Reality Skimming

Lorel Tech

Shepherds of Sparrows by Hal Friesen was published by Reality Skimming Press in Nov 2013. Illustration, below, by Richard Bartrop. Article by Lynda Williams. Reality Skimming is celebrating with a series of articles about the book, each illustrated by an artist. Multiple artists will be participating.

By Lynda Williams

Since the first book of the Okal Rel Saga, we've always known the Lorels are scary. But it isn't until Part 10: Unholy Science that we meet some. Wait! Except, that is, in stories like Patricia Crawford's in Opus 2 and, most particularly, in Hal Friesen's Shepherds of Sparrows. In fact, the appearance of Dartha Lorel in Hal's book forced Lynda to firm up one, particular, decades-old idea about how Lorels operate and give a name to it: a sheut.

In Shepherds of Sparrows, Dartha makes a couple of eerie appearances to harass Hal's antagonist, the Caddy,

“Even if I was really here beside you,” Dartha said, “I hope you aren’t naïve enough to think you could threaten me with violence if you chose to indulge your Vrellish leanings.”

What does that mean? Nestor wondered. How is she communicating with him if she’s not here?

Amel wonders the same thing in Part 10: Unholy Science when he is rescued from another Lorel by Dartha.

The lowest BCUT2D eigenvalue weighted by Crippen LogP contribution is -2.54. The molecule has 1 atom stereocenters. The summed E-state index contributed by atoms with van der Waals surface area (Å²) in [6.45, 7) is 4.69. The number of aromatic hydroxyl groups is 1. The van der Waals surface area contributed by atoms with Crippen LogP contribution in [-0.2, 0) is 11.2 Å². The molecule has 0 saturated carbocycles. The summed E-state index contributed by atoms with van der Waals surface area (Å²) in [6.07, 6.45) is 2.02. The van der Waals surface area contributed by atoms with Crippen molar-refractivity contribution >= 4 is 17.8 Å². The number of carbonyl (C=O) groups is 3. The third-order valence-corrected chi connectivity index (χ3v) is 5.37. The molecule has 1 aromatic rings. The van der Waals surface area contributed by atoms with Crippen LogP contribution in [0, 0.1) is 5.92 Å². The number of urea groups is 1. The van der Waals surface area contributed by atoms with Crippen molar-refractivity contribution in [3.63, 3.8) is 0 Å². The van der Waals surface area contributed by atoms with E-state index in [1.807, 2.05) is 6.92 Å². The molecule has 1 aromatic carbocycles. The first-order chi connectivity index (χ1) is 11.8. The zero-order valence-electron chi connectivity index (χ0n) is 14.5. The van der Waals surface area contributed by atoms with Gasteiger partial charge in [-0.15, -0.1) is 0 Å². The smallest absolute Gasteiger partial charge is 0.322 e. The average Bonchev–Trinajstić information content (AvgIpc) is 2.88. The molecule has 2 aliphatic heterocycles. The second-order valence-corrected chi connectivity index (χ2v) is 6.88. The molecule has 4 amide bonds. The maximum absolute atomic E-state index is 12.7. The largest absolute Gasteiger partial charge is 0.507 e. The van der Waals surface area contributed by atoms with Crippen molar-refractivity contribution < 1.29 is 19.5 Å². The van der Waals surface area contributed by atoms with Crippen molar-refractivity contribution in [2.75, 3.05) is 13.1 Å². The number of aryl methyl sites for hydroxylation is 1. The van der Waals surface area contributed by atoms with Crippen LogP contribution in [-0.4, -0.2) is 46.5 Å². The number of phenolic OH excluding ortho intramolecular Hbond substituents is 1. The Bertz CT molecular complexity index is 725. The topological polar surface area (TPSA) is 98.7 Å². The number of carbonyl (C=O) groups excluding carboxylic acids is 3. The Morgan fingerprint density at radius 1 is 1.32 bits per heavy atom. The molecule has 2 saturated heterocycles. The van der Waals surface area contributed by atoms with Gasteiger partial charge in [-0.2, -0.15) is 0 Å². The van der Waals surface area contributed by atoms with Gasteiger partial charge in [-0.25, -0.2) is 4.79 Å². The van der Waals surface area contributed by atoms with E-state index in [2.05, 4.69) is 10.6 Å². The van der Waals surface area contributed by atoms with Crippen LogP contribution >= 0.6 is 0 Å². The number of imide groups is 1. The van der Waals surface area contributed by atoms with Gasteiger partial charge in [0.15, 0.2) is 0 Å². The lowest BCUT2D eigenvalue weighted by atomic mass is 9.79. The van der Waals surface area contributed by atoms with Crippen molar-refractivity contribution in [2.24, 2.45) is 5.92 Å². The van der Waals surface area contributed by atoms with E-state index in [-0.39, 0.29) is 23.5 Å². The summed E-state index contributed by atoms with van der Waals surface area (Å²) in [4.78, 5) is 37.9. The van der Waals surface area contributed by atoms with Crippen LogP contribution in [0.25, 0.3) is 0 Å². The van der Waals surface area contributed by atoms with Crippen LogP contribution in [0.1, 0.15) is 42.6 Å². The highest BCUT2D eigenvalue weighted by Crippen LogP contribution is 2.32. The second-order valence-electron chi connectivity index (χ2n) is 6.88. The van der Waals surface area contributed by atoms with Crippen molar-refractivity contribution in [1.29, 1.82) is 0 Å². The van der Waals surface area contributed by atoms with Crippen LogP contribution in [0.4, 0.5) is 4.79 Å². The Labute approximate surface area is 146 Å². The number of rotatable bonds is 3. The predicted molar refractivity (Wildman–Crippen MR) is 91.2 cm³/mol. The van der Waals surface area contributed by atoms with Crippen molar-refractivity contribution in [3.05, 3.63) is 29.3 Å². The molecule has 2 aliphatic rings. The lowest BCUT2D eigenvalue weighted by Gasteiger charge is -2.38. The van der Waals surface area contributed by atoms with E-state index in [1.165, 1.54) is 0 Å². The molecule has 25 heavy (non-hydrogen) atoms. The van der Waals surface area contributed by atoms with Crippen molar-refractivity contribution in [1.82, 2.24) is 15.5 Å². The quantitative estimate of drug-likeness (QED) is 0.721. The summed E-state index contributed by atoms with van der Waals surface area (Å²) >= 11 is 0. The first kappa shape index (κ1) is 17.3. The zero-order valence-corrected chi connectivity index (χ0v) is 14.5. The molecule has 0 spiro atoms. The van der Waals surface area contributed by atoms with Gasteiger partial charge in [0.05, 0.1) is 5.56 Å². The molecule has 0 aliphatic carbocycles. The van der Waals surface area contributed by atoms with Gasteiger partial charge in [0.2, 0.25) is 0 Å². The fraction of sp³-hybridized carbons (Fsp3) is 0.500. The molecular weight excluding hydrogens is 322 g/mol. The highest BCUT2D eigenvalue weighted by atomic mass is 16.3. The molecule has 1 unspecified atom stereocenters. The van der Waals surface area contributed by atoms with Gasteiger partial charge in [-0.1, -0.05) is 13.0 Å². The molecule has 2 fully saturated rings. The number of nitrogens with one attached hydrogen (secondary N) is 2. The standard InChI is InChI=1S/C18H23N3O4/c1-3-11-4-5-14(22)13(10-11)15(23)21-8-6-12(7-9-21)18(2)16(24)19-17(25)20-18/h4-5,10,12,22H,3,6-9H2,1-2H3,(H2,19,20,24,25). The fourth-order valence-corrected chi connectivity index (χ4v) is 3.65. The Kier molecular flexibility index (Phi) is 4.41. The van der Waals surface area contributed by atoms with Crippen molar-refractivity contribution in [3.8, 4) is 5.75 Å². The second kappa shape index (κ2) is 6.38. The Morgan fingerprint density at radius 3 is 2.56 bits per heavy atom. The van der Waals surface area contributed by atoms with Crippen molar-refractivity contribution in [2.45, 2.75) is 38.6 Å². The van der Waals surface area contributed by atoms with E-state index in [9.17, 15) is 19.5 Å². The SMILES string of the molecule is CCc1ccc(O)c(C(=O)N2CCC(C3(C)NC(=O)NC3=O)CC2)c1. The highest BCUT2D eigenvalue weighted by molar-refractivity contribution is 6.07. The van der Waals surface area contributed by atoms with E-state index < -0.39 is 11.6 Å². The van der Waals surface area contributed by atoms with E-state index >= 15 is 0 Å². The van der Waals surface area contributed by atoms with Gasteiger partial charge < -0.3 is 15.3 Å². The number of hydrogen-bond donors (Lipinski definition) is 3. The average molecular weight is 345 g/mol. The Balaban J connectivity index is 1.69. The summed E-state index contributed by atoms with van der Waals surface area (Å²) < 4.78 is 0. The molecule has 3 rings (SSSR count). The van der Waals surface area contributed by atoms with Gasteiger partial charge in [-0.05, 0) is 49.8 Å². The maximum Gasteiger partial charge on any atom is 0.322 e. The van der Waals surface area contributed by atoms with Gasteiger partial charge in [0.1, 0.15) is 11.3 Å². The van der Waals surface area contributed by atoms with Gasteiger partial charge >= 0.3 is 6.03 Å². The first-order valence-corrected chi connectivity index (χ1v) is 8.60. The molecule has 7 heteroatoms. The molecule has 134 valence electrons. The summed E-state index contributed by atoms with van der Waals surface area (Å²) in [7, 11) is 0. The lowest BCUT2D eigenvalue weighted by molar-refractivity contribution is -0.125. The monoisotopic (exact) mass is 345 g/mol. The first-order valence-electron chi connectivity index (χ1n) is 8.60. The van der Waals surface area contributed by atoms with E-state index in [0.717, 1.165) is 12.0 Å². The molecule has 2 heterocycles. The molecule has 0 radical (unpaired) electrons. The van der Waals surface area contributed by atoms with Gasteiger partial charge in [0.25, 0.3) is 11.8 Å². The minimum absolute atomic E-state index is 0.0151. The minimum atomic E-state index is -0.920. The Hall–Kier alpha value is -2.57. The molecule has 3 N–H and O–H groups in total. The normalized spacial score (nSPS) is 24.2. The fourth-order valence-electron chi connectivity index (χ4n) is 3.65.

“I want to go home,” Amel said, simply.

“I am sorry,” the sheut answered. “I am not a sufficiently sophisticated enactment of Dartha to address such a complex question.”

Like most Lorel Tech introduced to the saga's cast of characters in Part 10: Unholy Science, Dartha's sheut is made of seka – nanotech material able to re-arrange itself in complex ways under the direction of a master of sekan't. A sheut has the added aspect of being animated by an imprint of the personality of the sekan't master who created it. Like a temporary AI doppleganger.

However, not all seka is animated by an on-board intelligence. Most of the time, it's controlled by transmissions from the brain implants of the Lorel in charge. Here's a glimpse, from Part 10: Unholy Science, of Amel discovering how Lorels park their airships.

The plane slowed down and hovered in a way it really shouldn't have been able to do. Then it slid into a well-lighted cavern with a seka-colored floor of gold-speckled brown. The ceiling looked, for all the world, like sky above them. The plane melted around them, into the floor, causing Amel to start and scramble to his feet while Bo Lorel watched and laughed.

Lorel Tech

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